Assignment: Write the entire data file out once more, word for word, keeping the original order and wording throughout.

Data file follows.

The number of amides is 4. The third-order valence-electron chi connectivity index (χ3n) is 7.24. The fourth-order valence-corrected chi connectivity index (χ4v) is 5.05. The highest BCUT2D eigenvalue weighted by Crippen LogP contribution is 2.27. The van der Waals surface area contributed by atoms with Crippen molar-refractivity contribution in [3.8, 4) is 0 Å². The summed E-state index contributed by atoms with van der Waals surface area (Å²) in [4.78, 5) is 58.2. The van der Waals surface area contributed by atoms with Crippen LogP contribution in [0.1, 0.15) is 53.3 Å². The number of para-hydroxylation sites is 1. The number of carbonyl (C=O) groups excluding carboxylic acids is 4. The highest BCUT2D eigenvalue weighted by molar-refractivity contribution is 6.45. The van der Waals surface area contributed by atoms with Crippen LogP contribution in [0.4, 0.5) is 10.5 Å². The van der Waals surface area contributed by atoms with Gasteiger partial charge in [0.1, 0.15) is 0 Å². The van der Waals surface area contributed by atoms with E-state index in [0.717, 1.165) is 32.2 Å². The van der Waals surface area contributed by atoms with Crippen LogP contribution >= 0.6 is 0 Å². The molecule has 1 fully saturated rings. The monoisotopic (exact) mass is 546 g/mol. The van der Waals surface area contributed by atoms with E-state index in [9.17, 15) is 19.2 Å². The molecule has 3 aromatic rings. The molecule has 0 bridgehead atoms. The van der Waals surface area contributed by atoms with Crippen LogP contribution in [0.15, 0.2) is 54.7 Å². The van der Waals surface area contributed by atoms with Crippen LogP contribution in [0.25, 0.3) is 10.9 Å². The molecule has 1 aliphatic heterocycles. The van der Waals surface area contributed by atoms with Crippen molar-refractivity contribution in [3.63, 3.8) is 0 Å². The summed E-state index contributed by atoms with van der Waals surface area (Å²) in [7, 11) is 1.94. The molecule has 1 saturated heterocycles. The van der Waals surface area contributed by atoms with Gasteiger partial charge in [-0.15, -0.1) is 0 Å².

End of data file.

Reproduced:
The number of amides is 4. The third-order valence-electron chi connectivity index (χ3n) is 7.24. The fourth-order valence-corrected chi connectivity index (χ4v) is 5.05. The highest BCUT2D eigenvalue weighted by Crippen LogP contribution is 2.27. The van der Waals surface area contributed by atoms with Crippen molar-refractivity contribution in [3.8, 4) is 0 Å². The summed E-state index contributed by atoms with van der Waals surface area (Å²) in [4.78, 5) is 58.2. The van der Waals surface area contributed by atoms with Crippen LogP contribution in [0.1, 0.15) is 53.3 Å². The number of para-hydroxylation sites is 1. The number of carbonyl (C=O) groups excluding carboxylic acids is 4. The highest BCUT2D eigenvalue weighted by molar-refractivity contribution is 6.45. The van der Waals surface area contributed by atoms with Crippen LogP contribution in [0.4, 0.5) is 10.5 Å². The van der Waals surface area contributed by atoms with Gasteiger partial charge in [0.1, 0.15) is 0 Å². The van der Waals surface area contributed by atoms with E-state index in [0.717, 1.165) is 32.2 Å². The van der Waals surface area contributed by atoms with Crippen LogP contribution >= 0.6 is 0 Å². The molecule has 1 fully saturated rings. The monoisotopic (exact) mass is 546 g/mol. The van der Waals surface area contributed by atoms with E-state index in [9.17, 15) is 19.2 Å². The molecule has 3 aromatic rings. The molecule has 0 bridgehead atoms. The van der Waals surface area contributed by atoms with Crippen LogP contribution in [0.15, 0.2) is 54.7 Å². The van der Waals surface area contributed by atoms with Crippen LogP contribution in [0.25, 0.3) is 10.9 Å². The molecule has 1 aliphatic heterocycles. The van der Waals surface area contributed by atoms with Crippen molar-refractivity contribution in [3.63, 3.8) is 0 Å². The summed E-state index contributed by atoms with van der Waals surface area (Å²) in [7, 11) is 1.94. The molecule has 1 saturated heterocycles. The van der Waals surface area contributed by atoms with Gasteiger partial charge in [-0.15, -0.1) is 0 Å².